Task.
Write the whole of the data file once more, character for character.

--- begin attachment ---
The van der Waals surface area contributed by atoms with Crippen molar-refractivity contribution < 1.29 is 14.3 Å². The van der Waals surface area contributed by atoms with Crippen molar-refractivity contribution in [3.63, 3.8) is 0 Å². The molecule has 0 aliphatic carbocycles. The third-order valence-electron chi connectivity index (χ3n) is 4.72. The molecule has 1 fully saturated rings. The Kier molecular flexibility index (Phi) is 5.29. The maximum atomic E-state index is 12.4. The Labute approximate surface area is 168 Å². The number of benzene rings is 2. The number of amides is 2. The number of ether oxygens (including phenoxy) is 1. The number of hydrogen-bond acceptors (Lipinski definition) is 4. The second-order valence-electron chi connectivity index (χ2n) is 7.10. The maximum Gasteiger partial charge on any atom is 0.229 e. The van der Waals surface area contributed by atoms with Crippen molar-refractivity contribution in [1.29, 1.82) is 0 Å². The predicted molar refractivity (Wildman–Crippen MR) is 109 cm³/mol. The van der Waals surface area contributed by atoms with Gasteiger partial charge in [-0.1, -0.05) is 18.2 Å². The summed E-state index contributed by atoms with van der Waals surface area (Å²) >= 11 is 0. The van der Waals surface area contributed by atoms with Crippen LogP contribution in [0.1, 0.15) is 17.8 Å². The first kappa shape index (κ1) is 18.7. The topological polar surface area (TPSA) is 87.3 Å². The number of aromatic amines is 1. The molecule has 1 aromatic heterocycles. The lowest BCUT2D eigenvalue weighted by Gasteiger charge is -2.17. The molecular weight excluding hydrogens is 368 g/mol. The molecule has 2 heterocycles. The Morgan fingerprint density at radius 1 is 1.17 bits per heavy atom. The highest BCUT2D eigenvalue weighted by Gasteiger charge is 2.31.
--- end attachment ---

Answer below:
The van der Waals surface area contributed by atoms with Crippen molar-refractivity contribution < 1.29 is 14.3 Å². The van der Waals surface area contributed by atoms with Crippen molar-refractivity contribution in [3.63, 3.8) is 0 Å². The molecule has 0 aliphatic carbocycles. The third-order valence-electron chi connectivity index (χ3n) is 4.72. The molecule has 1 fully saturated rings. The Kier molecular flexibility index (Phi) is 5.29. The maximum atomic E-state index is 12.4. The Labute approximate surface area is 168 Å². The number of benzene rings is 2. The number of amides is 2. The number of ether oxygens (including phenoxy) is 1. The number of hydrogen-bond acceptors (Lipinski definition) is 4. The second-order valence-electron chi connectivity index (χ2n) is 7.10. The maximum Gasteiger partial charge on any atom is 0.229 e. The van der Waals surface area contributed by atoms with Crippen molar-refractivity contribution in [1.29, 1.82) is 0 Å². The predicted molar refractivity (Wildman–Crippen MR) is 109 cm³/mol. The van der Waals surface area contributed by atoms with Gasteiger partial charge in [-0.1, -0.05) is 18.2 Å². The summed E-state index contributed by atoms with van der Waals surface area (Å²) >= 11 is 0. The van der Waals surface area contributed by atoms with Crippen LogP contribution in [0.1, 0.15) is 17.8 Å². The first kappa shape index (κ1) is 18.7. The topological polar surface area (TPSA) is 87.3 Å². The number of aromatic amines is 1. The molecule has 1 aromatic heterocycles. The lowest BCUT2D eigenvalue weighted by Gasteiger charge is -2.17. The molecular weight excluding hydrogens is 368 g/mol. The molecule has 2 heterocycles. The Morgan fingerprint density at radius 1 is 1.17 bits per heavy atom. The highest BCUT2D eigenvalue weighted by Gasteiger charge is 2.31.